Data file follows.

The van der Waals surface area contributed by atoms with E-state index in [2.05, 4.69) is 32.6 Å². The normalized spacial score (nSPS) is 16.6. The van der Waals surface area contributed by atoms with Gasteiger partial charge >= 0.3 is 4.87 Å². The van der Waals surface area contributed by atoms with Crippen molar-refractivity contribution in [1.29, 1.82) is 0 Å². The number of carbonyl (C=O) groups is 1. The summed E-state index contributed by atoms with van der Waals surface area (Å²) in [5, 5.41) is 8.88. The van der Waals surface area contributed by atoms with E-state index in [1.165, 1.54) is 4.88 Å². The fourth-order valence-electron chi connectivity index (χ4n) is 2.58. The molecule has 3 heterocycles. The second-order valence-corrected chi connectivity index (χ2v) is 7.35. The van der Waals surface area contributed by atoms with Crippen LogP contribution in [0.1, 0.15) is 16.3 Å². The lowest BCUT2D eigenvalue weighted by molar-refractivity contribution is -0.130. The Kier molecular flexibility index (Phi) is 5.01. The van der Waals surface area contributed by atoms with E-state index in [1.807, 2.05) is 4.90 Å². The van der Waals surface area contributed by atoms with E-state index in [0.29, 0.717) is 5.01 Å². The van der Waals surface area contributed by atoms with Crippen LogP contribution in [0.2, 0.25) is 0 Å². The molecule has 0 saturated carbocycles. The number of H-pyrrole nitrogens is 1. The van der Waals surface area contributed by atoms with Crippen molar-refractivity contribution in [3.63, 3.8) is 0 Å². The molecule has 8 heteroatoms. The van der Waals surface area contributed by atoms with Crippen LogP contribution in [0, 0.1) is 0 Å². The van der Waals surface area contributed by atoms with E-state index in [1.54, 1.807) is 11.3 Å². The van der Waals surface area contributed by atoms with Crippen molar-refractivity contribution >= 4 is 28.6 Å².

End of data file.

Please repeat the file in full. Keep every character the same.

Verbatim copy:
The van der Waals surface area contributed by atoms with E-state index in [2.05, 4.69) is 32.6 Å². The normalized spacial score (nSPS) is 16.6. The van der Waals surface area contributed by atoms with Gasteiger partial charge >= 0.3 is 4.87 Å². The van der Waals surface area contributed by atoms with Crippen molar-refractivity contribution in [1.29, 1.82) is 0 Å². The number of carbonyl (C=O) groups is 1. The summed E-state index contributed by atoms with van der Waals surface area (Å²) in [5, 5.41) is 8.88. The van der Waals surface area contributed by atoms with E-state index in [1.165, 1.54) is 4.88 Å². The fourth-order valence-electron chi connectivity index (χ4n) is 2.58. The molecule has 3 heterocycles. The second-order valence-corrected chi connectivity index (χ2v) is 7.35. The van der Waals surface area contributed by atoms with Crippen LogP contribution in [0.1, 0.15) is 16.3 Å². The lowest BCUT2D eigenvalue weighted by molar-refractivity contribution is -0.130. The Kier molecular flexibility index (Phi) is 5.01. The van der Waals surface area contributed by atoms with E-state index in [1.807, 2.05) is 4.90 Å². The van der Waals surface area contributed by atoms with E-state index in [0.29, 0.717) is 5.01 Å². The van der Waals surface area contributed by atoms with Crippen LogP contribution in [0.2, 0.25) is 0 Å². The molecule has 0 saturated carbocycles. The number of H-pyrrole nitrogens is 1. The van der Waals surface area contributed by atoms with Crippen molar-refractivity contribution in [3.63, 3.8) is 0 Å². The molecule has 8 heteroatoms. The van der Waals surface area contributed by atoms with Crippen LogP contribution in [0, 0.1) is 0 Å². The van der Waals surface area contributed by atoms with E-state index in [1.54, 1.807) is 11.3 Å². The van der Waals surface area contributed by atoms with Crippen molar-refractivity contribution >= 4 is 28.6 Å².